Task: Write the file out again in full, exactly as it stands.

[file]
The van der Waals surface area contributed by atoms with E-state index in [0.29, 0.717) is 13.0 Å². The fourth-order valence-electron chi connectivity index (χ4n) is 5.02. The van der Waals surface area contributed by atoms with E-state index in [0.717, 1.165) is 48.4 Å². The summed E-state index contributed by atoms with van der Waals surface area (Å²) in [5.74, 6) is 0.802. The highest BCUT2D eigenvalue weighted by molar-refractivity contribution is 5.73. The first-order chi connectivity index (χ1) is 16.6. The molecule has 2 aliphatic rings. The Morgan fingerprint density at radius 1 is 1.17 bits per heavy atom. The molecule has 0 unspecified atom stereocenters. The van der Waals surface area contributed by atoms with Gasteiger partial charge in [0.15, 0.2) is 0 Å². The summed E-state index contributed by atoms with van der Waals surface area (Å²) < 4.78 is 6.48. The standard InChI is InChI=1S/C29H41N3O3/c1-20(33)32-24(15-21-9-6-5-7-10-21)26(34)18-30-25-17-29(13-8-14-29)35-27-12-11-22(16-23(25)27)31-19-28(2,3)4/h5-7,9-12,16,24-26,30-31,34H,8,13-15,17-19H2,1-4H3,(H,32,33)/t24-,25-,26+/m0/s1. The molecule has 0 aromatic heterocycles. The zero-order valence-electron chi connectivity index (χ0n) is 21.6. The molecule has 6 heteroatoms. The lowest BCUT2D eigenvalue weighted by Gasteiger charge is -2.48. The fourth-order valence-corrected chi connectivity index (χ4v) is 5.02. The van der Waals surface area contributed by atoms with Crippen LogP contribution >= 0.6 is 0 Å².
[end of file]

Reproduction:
The van der Waals surface area contributed by atoms with E-state index in [0.29, 0.717) is 13.0 Å². The fourth-order valence-electron chi connectivity index (χ4n) is 5.02. The van der Waals surface area contributed by atoms with E-state index in [0.717, 1.165) is 48.4 Å². The summed E-state index contributed by atoms with van der Waals surface area (Å²) in [5.74, 6) is 0.802. The highest BCUT2D eigenvalue weighted by molar-refractivity contribution is 5.73. The first-order chi connectivity index (χ1) is 16.6. The molecule has 2 aliphatic rings. The Morgan fingerprint density at radius 1 is 1.17 bits per heavy atom. The molecule has 0 unspecified atom stereocenters. The van der Waals surface area contributed by atoms with Gasteiger partial charge in [0.15, 0.2) is 0 Å². The summed E-state index contributed by atoms with van der Waals surface area (Å²) < 4.78 is 6.48. The standard InChI is InChI=1S/C29H41N3O3/c1-20(33)32-24(15-21-9-6-5-7-10-21)26(34)18-30-25-17-29(13-8-14-29)35-27-12-11-22(16-23(25)27)31-19-28(2,3)4/h5-7,9-12,16,24-26,30-31,34H,8,13-15,17-19H2,1-4H3,(H,32,33)/t24-,25-,26+/m0/s1. The molecule has 0 aromatic heterocycles. The zero-order valence-electron chi connectivity index (χ0n) is 21.6. The molecule has 6 heteroatoms. The lowest BCUT2D eigenvalue weighted by Gasteiger charge is -2.48. The fourth-order valence-corrected chi connectivity index (χ4v) is 5.02. The van der Waals surface area contributed by atoms with Crippen LogP contribution >= 0.6 is 0 Å².